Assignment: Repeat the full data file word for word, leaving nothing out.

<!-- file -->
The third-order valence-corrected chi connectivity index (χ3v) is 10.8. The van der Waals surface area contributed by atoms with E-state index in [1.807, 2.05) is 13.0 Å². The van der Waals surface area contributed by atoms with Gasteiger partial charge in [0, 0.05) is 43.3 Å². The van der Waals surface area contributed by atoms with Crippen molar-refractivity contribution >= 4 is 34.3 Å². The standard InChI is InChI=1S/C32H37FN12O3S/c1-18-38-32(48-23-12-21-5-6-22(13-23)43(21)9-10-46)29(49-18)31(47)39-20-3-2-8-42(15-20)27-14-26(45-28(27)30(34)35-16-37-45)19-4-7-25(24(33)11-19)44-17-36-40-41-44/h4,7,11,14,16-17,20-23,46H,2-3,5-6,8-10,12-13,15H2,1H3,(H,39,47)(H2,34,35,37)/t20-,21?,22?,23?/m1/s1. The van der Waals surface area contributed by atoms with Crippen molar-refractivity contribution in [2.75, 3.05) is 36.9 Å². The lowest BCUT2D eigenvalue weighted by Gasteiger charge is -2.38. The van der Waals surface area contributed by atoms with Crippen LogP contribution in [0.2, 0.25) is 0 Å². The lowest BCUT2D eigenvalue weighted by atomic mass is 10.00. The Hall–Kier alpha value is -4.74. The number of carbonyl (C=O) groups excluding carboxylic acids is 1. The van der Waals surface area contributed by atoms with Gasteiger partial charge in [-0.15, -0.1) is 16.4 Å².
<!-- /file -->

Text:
The third-order valence-corrected chi connectivity index (χ3v) is 10.8. The van der Waals surface area contributed by atoms with E-state index in [1.807, 2.05) is 13.0 Å². The van der Waals surface area contributed by atoms with Gasteiger partial charge in [0, 0.05) is 43.3 Å². The van der Waals surface area contributed by atoms with Crippen molar-refractivity contribution >= 4 is 34.3 Å². The standard InChI is InChI=1S/C32H37FN12O3S/c1-18-38-32(48-23-12-21-5-6-22(13-23)43(21)9-10-46)29(49-18)31(47)39-20-3-2-8-42(15-20)27-14-26(45-28(27)30(34)35-16-37-45)19-4-7-25(24(33)11-19)44-17-36-40-41-44/h4,7,11,14,16-17,20-23,46H,2-3,5-6,8-10,12-13,15H2,1H3,(H,39,47)(H2,34,35,37)/t20-,21?,22?,23?/m1/s1. The van der Waals surface area contributed by atoms with Crippen molar-refractivity contribution in [2.75, 3.05) is 36.9 Å². The lowest BCUT2D eigenvalue weighted by Gasteiger charge is -2.38. The van der Waals surface area contributed by atoms with Crippen LogP contribution in [0.2, 0.25) is 0 Å². The lowest BCUT2D eigenvalue weighted by atomic mass is 10.00. The Hall–Kier alpha value is -4.74. The number of carbonyl (C=O) groups excluding carboxylic acids is 1. The van der Waals surface area contributed by atoms with Gasteiger partial charge in [-0.15, -0.1) is 16.4 Å².